• Parental Consent. States may require a minor seeking an abortion to obtain the consent of a parent or guardian as long as there is an adequate judicial bypass procedure. In Rhode Island and many other states, a judicial bypass option allows a child who seeks not to involve their parent or guardian to demonstrate to a judge that they are mature enough to make the decision on their own. In the alternative, a judge may conclude a minor is immature but that the abortion remains in their best interest. A judge may also deny a minor's request in a given case.

  • Parental Notice. States may require parental notification and consent or only parental notification prior to providing an abortion for a minor. In 2021, Illinois repealed its parental notification law.

  • Informed Consent. A state may require a physician or abortion clinic to provide a woman with information on the development of the fetus. In Pennsylvania, this includes providing the probable gestational age. It may also require information or counseling on health risks associated with abortion, alternatives to abortion, and sources of financial aid.

  • Waiting Period. The state's informed consent law may also require a waiting period. This is a mandated time between consent and the abortion procedure. Courts have upheld a 24-hour waiting period like the one in Florida, finding that it does not constitute an undue burden on a woman's decision to abort.

  • Ultrasound tests. A state may require a pregnant woman seeking an abortion to undergo an ultrasound test. The ultrasound test may allow a more specific determination of the gestational age of the fetus. State law may require the abortion provider to make the ultrasound available for the patient's viewing at their option. The law may also make the provider describe details related to the fetus' development to the patient.

  • Spousal Consent. At present, a state may not require a married woman to obtain her spouse's consent before undergoing an abortion.

  • Medication Abortion. The two-pill abortion pill regimen is currently facing a court challenge by abortion opponents. Approved as a reproductive health care option by the FDA for over two decades, it remains available in states that legalize abortion at least through the first 10 weeks of pregnancy. In states that ban abortion before that time, it may not be available. Some states like Arizona have banned the use of telehealth services related to medication abortion. Many New England states like Maine authorize telehealth for medication abortions.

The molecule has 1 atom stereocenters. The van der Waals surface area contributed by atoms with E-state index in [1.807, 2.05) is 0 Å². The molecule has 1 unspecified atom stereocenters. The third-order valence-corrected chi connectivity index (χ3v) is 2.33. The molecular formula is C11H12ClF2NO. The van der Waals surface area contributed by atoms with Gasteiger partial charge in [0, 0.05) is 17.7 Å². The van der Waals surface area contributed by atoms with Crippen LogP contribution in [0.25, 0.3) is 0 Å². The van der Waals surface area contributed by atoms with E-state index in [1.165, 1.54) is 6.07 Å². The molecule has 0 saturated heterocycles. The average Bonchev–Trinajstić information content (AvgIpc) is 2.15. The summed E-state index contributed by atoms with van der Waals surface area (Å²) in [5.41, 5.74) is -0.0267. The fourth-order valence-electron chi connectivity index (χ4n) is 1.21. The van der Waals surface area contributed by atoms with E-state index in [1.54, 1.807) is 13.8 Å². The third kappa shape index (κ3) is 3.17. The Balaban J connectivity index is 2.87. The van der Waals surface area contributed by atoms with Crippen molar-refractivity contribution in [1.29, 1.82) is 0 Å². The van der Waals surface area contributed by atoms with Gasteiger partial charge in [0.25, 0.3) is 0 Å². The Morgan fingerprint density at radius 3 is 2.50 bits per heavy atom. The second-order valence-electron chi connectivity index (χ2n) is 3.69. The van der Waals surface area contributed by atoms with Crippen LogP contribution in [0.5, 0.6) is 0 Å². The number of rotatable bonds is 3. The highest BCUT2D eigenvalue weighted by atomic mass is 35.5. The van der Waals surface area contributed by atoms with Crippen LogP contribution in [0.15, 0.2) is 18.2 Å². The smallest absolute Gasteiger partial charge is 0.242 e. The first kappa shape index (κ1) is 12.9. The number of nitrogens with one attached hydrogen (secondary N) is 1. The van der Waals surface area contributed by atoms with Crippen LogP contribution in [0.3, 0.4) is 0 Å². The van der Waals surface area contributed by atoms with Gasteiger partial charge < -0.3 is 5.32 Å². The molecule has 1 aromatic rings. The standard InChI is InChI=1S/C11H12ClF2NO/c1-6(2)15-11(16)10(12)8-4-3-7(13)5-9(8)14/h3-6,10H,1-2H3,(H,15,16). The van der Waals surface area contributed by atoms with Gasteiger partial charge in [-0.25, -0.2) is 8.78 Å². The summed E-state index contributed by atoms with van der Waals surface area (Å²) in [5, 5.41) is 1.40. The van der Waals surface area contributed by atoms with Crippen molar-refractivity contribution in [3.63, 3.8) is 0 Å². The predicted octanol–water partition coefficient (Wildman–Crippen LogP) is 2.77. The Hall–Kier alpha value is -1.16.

• Second Physician. A state may not require that a second physician attend the abortion to take immediate control of the care of a child born alive in an abortion unless the provision has an exception for a situation when the health of the mother was endangered. After Dobbs, there may be renewed interest in provisions that specify the number of physicians or that require certain abortions to occur in a hospital.

  • Insurance Coverage. The majority of states follow the federal Hyde Amendment and do not provide Medicaid insurance coverage for abortion except in cases of rape, incest, or to save the life of the pregnant woman. Medicaid provides health insurance for low-income persons. It is a federal and state funded program. States like Georgia, North Carolina, Wisconsin, and Iowa follow the Hyde restrictions. In contrast, states like Maryland, Montana, and Washington will use state funds to provide Medicaid for other abortions as well. Some states also have laws banning private health insurance policies from covering abortion services. These are generally states with near-total bans on abortion such as Kentucky, Idaho, and Indiana.

  • Conscience Protections. Federal law provides conscience protection rights for certain health care services. Originally, such laws prevented health care workers who objected to abortion or sterilization procedures to opt out of such services. Several states passed similar protections. For example, Pennsylvania has a statute that provides that no medical personnel, facility, nor any employee, agent, or student thereof, shall be required against their conscience to aid, facilitate, or perform an abortion. The exception occurs where the clinic only performs abortions.

  • Partial-Birth Abortion. The federal government banned this late-term abortion procedure in 2003 and the federal law was upheld by the Supreme Court in 2007. Several states, including Alabama, Louisiana, Arkansas and Nebraska have similar laws.

  • Fetal Remains. State law may require that the remains of the unborn child are disposed of in a "humane and sanitary" manner. Although found burdensome in past rulings, it may become acceptable under state law post-Roe. In Utah, a patient can direct the health care facility regarding the disposition of fetal remains if she has made an election to do so no later than 72 hours after an abortion.

Resources for Further Reseach

State regulations related to abortion and other reproductive health matters remains in flux. Here are some resources that may also assist your research.